News

Australian tourism's changing face

Holiday makers were the main tourists who visited Australia in 2016.
Holiday makers were the main tourists who visited Australia in 2016. John McCutcheon

THE face of international tourism in Australia has changed considerably over the last 40-years with Asian countries now the main source of visitors down under.

The latest Australian Bureau of Statistics snapshot of overseas arrivals and departures, shows seven of the top 10 source markets for international visitors are in Asia, compared with just four in 1976.

Although New Zealand remained Australia's biggest visitor market, Chinese arrivals exploded from just 500 in 1976 to 1.2 million in 2016.

South Korea and India also joined the top 10, at the expense of Canada, Germany and Papua New Guinea.

"China has almost caught up to New Zealand as the most popular source country for visitors to Australia," said Jessica Noack from the ABS Migration Analysis and Reporting Team.

"After China, visitors from Vietnam had the highest growth rate over the past 40 years, growing from 100 in 1976 to 70,500 in 2016.

"United Arab Emirates had the next highest growth rate, increasing from 100 in 1976 to 40,900 in 2016 while visitors from South Korea grew from 1200 in 1976 to 286,000 in 2016."

A total of 8.3 million people travelled to Australia in 2016, up 11% on the previous year.

New South Wales was the most popular destination for overseas arrivals claiming nearly 38% of all short-term trips, Ms Noack said.

"That was followed by Victoria on 25% and Queensland with 22%," she said.

The most frequently cited reason for journey was for a holiday, making up over half of all journeys, and 11 days was the average length of stay.

Tourism and Transport Forum CEO Margy Osmond said the figures were very pleasing and highlighted the need for the Federal Government to stop slugging the industry with higher taxes and charges.

"The backpacker tax and the $60 holiday tax - the Passenger Movement Charge - on travellers is still fresh in the minds of the industry and the full impact of these measures have yet to filter through," said Ms Osmond.

"This year must be about the government keeping its hands out of the pockets of the industry so we can reach our full potential as a wealth and jobs generator for the nation."

She said 2017 should be a year of investment in tourism infrastructure, such as airports, cruise terminals, roads and public transport.

"We need to make sure Australia can remain competitive in an increasingly cut-throat global tourism market."

Topics:  australian bureau of statistics china new zealand tourism tourism and transport forum australia



'Sure as hell' Gladstone's got skin in the game for new power station

Mayor Matt Burnett and deputy mayor Chris Trevor at the sight of Philip Street precinct.

Meeting between pollies leaves council confident

Strong gas fumes investigated at 2 locations, 4hrs apart

Firetrucks arrive to pu out the "fire" last week.
Photo Tom Gillespie / Balonne Beacon

Fireys investigate strong smell of gas, 2 locations, 4 hrs apart

Curtis Island gas giant increases drilling for domestic market

Santos GLNG preparing to feed first gas into the pipeline.

Photo Contributed

Santos preparing to give more to domestic market.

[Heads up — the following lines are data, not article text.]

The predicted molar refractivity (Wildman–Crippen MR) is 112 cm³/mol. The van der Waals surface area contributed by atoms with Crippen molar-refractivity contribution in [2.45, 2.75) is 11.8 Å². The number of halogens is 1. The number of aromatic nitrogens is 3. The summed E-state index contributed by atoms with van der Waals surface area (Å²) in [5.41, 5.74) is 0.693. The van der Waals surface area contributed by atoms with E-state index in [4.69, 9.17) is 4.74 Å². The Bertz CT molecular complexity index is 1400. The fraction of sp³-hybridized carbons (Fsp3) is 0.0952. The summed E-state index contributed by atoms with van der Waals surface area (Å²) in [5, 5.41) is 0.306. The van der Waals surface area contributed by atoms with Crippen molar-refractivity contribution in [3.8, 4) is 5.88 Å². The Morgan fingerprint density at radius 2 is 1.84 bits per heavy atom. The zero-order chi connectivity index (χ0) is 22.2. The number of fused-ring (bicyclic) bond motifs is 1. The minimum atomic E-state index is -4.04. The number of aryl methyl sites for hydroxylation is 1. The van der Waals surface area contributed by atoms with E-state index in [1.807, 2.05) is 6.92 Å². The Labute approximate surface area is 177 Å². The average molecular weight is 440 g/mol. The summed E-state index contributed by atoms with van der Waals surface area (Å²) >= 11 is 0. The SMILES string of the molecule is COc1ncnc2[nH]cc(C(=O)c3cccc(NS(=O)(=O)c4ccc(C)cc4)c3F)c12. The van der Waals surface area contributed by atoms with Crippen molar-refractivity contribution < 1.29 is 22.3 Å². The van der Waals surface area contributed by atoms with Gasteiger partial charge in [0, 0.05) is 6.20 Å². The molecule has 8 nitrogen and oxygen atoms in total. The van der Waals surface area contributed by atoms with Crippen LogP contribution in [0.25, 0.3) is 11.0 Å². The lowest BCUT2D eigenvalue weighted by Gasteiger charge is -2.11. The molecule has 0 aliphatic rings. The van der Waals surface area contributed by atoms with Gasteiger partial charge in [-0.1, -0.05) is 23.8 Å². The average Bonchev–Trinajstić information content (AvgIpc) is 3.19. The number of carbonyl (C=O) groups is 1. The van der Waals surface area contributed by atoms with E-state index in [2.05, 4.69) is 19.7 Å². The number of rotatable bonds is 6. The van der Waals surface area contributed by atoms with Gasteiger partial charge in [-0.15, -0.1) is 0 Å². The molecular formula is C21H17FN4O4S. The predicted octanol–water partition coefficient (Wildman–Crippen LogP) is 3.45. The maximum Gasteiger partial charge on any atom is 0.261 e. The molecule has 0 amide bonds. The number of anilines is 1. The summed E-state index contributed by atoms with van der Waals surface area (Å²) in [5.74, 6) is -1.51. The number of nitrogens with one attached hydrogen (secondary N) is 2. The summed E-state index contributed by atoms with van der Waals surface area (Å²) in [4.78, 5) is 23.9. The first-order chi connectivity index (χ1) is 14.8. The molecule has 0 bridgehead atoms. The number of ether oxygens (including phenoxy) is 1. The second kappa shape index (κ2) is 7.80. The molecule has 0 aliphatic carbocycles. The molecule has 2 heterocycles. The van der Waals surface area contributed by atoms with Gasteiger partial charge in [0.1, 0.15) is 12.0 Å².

Local Partners

Gladstone City Eisteddfod event program hot off the press

The Gladstone City Eisteddfod office was overflowing with papers this week as organisers prepared for the release of the 2017 event program.


Your Chance to Win

A Holiday to Kingfisher Bay!
Learn More

Working class? Man, Gympie's got the show for you

Jimmy Barnes

Aussie rock icons coming to Gympie for 150th celebrations.

Tables turn as rescue crew takes on gruelling mountain

EPIC CHALLENGE: Hundreds of runners will tackle the 4.2km run from the heart of Pomona to the top of Mt Cooroora and back on Sunday.

They are usually the people coming to the rescue of adventurers

VIDEO: Girls can feel safe at Splendour

Punters at Splendour in the Grass 2016 at Byron Bay.

High visibility police will be among the crowd at all times

Maggie's whirlwind trip around Japan

Cooking icon serves up the best of Japanese cuisine and shows you how to make it at home in her new TV special.

Exploring our complex relationship with the Southern Cross

Warwick Thornton in a scene from his documentary film We Don't Need A Map.

Filmmaker Warwick Thornton explores national identity, nationalism.

Ben will be cooking with Oma

Masterchef 2017 contestant Ben Ungermann.

MASTERCHEF'S last man standing will draw on his Dutch heritage.

Prince Charles and Camilla heading for Qld

Prince Charles and Camilla

It promises to be a holiday fit for a King

Spooky scenes at the GECC

CURTAINS UP: Bradley Carr and Kyla Ingham perform a scene from the musical.

Gladstone High's talented students put on a show

Eddie McGuire to come back as Footy Show co-host

Eddie McGuire at the Million Dollar Lunch annual fundraiser for the Children's Cancer Foundation in Melbourne, Friday, Aug. 6, 2015. (AAP Image/Tracey Nearmy) NO ARCHIVING

Footy Show axes Craig Hutchison, Sam Newman survives

Channing Tatum’s cheeky $2400 sex toy prank

Channing Tatum in a scene from "Kingsman: The Golden Circle".

Channing Tatum went all out with his prank this time

Townhouses planned for Nicklin Way site

CBRE's Brendan Robins and Rem Rafter on site at Wurtulla.

Prime 1.5ha Sunshine Coast property set for town homes development

Owner tells of ghostly goings on at old Mackay pub

GHOST STORIES: Several people have died at the Mirani Hotel

Owner says pub is 'definitely haunted'

Developers 'pushing the envelope' with subdivisions

Darren Boettcher.

"When I said the block couldn't be subdivided, he just walked out"